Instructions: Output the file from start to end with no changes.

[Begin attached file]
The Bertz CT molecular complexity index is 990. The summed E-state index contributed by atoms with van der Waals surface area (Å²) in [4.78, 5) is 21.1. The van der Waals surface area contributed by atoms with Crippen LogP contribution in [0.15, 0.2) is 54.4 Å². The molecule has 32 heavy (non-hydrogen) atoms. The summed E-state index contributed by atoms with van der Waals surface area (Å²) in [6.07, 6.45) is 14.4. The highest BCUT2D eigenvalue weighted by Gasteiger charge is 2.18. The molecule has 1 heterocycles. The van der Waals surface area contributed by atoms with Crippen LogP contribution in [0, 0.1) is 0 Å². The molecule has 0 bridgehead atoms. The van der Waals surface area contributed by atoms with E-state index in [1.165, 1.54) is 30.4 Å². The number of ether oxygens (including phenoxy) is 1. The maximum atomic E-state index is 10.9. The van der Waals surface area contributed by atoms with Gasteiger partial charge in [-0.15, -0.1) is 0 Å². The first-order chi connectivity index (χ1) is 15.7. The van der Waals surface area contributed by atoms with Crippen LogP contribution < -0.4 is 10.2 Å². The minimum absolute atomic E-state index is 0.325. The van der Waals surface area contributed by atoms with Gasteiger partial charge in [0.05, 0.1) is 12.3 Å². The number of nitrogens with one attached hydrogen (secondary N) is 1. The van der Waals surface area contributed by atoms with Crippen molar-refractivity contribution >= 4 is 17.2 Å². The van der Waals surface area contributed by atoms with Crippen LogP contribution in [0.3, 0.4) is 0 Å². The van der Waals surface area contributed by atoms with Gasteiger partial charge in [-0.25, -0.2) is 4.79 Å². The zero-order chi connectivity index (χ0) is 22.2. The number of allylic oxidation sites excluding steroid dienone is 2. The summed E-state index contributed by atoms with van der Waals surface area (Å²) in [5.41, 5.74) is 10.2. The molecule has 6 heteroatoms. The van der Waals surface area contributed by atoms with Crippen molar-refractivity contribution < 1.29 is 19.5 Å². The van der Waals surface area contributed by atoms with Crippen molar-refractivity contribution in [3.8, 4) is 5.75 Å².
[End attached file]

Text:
The Bertz CT molecular complexity index is 990. The summed E-state index contributed by atoms with van der Waals surface area (Å²) in [4.78, 5) is 21.1. The van der Waals surface area contributed by atoms with Crippen LogP contribution in [0.15, 0.2) is 54.4 Å². The molecule has 32 heavy (non-hydrogen) atoms. The summed E-state index contributed by atoms with van der Waals surface area (Å²) in [6.07, 6.45) is 14.4. The highest BCUT2D eigenvalue weighted by Gasteiger charge is 2.18. The molecule has 1 heterocycles. The van der Waals surface area contributed by atoms with Crippen LogP contribution in [0, 0.1) is 0 Å². The molecule has 0 bridgehead atoms. The van der Waals surface area contributed by atoms with E-state index in [1.165, 1.54) is 30.4 Å². The number of ether oxygens (including phenoxy) is 1. The maximum atomic E-state index is 10.9. The van der Waals surface area contributed by atoms with Gasteiger partial charge in [-0.15, -0.1) is 0 Å². The first-order chi connectivity index (χ1) is 15.7. The van der Waals surface area contributed by atoms with Crippen LogP contribution < -0.4 is 10.2 Å². The minimum absolute atomic E-state index is 0.325. The van der Waals surface area contributed by atoms with Gasteiger partial charge in [0.05, 0.1) is 12.3 Å². The number of nitrogens with one attached hydrogen (secondary N) is 1. The van der Waals surface area contributed by atoms with Crippen molar-refractivity contribution >= 4 is 17.2 Å². The van der Waals surface area contributed by atoms with Crippen LogP contribution in [0.3, 0.4) is 0 Å². The van der Waals surface area contributed by atoms with Gasteiger partial charge in [-0.25, -0.2) is 4.79 Å². The zero-order chi connectivity index (χ0) is 22.2. The number of allylic oxidation sites excluding steroid dienone is 2. The summed E-state index contributed by atoms with van der Waals surface area (Å²) in [5.41, 5.74) is 10.2. The molecule has 6 heteroatoms. The van der Waals surface area contributed by atoms with Crippen molar-refractivity contribution < 1.29 is 19.5 Å². The van der Waals surface area contributed by atoms with Crippen molar-refractivity contribution in [3.8, 4) is 5.75 Å².